For Nature Lovers: Here’s What You Should Be Doing This Fall

Last spring, when the coronavirus pandemic broke out, everyone was forced to stay at home. Now, there’s more information about the virus and people have gotten used to wearing masks and social distancing. It’s easier to go out, do errands, and return to some semblance of normalcy.

The stay-at-home orders were particularly hard on nature lovers who were looking forward to outdoor adventures during spring and summer. But now that communities continue to reopen and fall is just around the corner, it’s time to make up for what you missed in the last few months.

It’s time for a few swipes of your lemon-scented deodorant so you can stay fresh for these fall activities.

Visit Your Favorite State Parks

If you’re itching to go outside and get a dose of nature, why not start with parks? A simple trip to your favorite park or trail lets you get some much-welcomed fresh air and physical activity. There are some things you need to keep in mind when you’re planning a nature walk.

  • Practice social distancing.

People are already out and about but this doesn’t mean the pandemic is over. Avoid crowded parks. Maintain at least 6 feet of distance from strangers. If you want some company on your nature trip, take people who you already live with. This minimizes the risk of virus transmission.

  • Wear a mask or face covering.

Many people aren’t keen on the idea of wearing a face mask or face coverings. But if you’re going to a state park and you aren’t sure of how many people you’ll encounter along the way, it’s best to protect yourself with a mask. You can take it off if there aren’t a lot of people on the trail.

  • Sanitize your hands often.

It’s been drilled into everyone’s minds in the last few months: wash your hands as often as you can. Wash your hands everytime you go to the bathroom, cough, sneeze, or blow your nose. Hand sanitizer with at least 60% alcohol is fine if soap and water aren’t available at the park.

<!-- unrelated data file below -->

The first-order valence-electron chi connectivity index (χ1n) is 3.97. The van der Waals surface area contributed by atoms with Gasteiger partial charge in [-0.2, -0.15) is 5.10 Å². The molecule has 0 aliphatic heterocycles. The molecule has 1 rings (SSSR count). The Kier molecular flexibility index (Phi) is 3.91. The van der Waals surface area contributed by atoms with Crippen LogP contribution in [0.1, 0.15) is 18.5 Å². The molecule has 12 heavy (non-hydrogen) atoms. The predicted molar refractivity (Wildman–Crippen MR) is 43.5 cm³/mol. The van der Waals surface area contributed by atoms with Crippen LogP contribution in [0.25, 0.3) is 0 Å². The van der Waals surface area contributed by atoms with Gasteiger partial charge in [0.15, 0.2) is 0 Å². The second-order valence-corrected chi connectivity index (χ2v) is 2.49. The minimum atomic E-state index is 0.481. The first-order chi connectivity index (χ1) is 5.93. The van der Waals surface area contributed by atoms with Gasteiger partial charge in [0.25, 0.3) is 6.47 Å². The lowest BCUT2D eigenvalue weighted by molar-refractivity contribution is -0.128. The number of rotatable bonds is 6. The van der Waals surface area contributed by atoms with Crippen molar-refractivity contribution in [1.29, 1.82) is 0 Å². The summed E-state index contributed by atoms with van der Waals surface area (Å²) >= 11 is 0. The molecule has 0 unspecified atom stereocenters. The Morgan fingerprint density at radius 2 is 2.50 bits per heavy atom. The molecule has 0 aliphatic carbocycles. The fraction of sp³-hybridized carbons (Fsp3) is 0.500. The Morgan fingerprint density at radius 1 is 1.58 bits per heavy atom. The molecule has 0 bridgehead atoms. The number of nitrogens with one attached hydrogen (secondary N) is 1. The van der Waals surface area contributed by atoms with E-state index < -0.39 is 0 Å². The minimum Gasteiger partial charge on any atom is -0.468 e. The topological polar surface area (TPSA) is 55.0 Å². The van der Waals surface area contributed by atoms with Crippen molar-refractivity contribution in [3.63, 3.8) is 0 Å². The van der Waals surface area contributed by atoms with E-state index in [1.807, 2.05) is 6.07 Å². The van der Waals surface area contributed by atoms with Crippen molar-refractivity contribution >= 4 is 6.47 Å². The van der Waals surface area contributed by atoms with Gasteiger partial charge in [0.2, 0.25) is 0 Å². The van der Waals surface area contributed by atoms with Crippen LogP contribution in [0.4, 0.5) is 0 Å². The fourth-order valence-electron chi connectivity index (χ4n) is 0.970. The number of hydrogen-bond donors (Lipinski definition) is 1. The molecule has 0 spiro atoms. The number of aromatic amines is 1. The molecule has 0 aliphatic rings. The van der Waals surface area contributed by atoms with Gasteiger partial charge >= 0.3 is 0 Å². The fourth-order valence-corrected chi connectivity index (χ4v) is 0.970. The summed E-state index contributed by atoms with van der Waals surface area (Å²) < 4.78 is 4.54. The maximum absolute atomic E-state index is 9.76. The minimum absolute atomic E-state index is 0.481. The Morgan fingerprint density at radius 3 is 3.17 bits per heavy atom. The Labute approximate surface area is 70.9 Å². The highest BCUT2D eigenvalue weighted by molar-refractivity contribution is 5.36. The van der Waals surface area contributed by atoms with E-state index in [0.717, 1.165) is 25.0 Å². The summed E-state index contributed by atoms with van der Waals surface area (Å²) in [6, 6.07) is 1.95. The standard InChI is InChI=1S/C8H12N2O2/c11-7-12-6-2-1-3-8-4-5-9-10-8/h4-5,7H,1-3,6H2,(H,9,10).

Not all state parks are open yet. So before visiting the nearest outdoor recreational space, make sure to do your research. Check which areas of the park are open and which services are available.

And if you’re not feeling well, whether it’s because of the season changing or something else, it’s okay to postpone your trip. Wait it out before you go out.

Outdoors

Get Down and Dirty with Nature

Fall is harvest season. It’s a great time to visit an orchard for a fruit-picking activity. This activity isn’t just about supporting local produce. There’s something special about preparing jams and desserts using apples, pears, berries, and other fruits that you yourself picked.

Like with visits to your favorite state park, observe proper COVID-19 safety measures when you’re in an orchard. It’s better to be safe than to catch a virus, after all.

On a related note, why not plant some bulbs to bloom next spring?

Spring 2020 was pretty much non-existent so give yourself something to look forward to. Plant bulbs of tulips, daffodils, buttercups, hyacinths, and irises in your backyard. This nature activity is relaxing now. And the results of your hard work will be exciting to see half a year from now.

What do you plan to do this fall to refresh and rejuvenate?

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